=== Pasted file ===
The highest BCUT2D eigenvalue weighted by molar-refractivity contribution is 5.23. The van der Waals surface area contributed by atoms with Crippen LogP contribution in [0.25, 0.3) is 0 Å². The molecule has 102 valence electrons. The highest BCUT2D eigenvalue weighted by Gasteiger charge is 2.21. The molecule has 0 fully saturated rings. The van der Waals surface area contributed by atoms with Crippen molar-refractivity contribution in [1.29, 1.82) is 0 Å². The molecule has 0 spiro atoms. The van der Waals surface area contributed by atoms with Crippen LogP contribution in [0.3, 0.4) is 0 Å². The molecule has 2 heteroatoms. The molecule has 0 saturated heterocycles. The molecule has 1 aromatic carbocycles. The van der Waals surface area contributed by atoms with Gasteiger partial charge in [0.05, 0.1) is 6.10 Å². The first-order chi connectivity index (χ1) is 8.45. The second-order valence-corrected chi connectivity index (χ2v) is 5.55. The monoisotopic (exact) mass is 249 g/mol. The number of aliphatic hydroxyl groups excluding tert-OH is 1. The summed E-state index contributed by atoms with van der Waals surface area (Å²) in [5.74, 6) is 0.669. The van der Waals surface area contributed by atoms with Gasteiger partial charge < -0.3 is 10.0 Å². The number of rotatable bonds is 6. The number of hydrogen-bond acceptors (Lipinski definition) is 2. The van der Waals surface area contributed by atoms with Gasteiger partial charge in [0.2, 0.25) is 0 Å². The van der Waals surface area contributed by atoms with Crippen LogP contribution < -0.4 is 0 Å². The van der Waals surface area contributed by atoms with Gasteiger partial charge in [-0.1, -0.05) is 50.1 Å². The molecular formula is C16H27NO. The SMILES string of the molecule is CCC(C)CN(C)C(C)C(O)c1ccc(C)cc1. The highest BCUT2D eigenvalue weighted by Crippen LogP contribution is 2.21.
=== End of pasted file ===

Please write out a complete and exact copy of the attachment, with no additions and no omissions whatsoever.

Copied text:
The highest BCUT2D eigenvalue weighted by molar-refractivity contribution is 5.23. The van der Waals surface area contributed by atoms with Crippen LogP contribution in [0.25, 0.3) is 0 Å². The molecule has 102 valence electrons. The highest BCUT2D eigenvalue weighted by Gasteiger charge is 2.21. The molecule has 0 fully saturated rings. The van der Waals surface area contributed by atoms with Crippen molar-refractivity contribution in [1.29, 1.82) is 0 Å². The molecule has 0 spiro atoms. The van der Waals surface area contributed by atoms with Crippen LogP contribution in [0.3, 0.4) is 0 Å². The molecule has 2 heteroatoms. The molecule has 0 saturated heterocycles. The molecule has 1 aromatic carbocycles. The van der Waals surface area contributed by atoms with Gasteiger partial charge in [0.05, 0.1) is 6.10 Å². The first-order chi connectivity index (χ1) is 8.45. The second-order valence-corrected chi connectivity index (χ2v) is 5.55. The monoisotopic (exact) mass is 249 g/mol. The number of aliphatic hydroxyl groups excluding tert-OH is 1. The summed E-state index contributed by atoms with van der Waals surface area (Å²) in [5.74, 6) is 0.669. The van der Waals surface area contributed by atoms with Gasteiger partial charge < -0.3 is 10.0 Å². The number of rotatable bonds is 6. The number of hydrogen-bond acceptors (Lipinski definition) is 2. The van der Waals surface area contributed by atoms with Gasteiger partial charge in [0.2, 0.25) is 0 Å². The van der Waals surface area contributed by atoms with Crippen LogP contribution < -0.4 is 0 Å². The van der Waals surface area contributed by atoms with Gasteiger partial charge in [-0.1, -0.05) is 50.1 Å². The molecular formula is C16H27NO. The SMILES string of the molecule is CCC(C)CN(C)C(C)C(O)c1ccc(C)cc1. The highest BCUT2D eigenvalue weighted by Crippen LogP contribution is 2.21.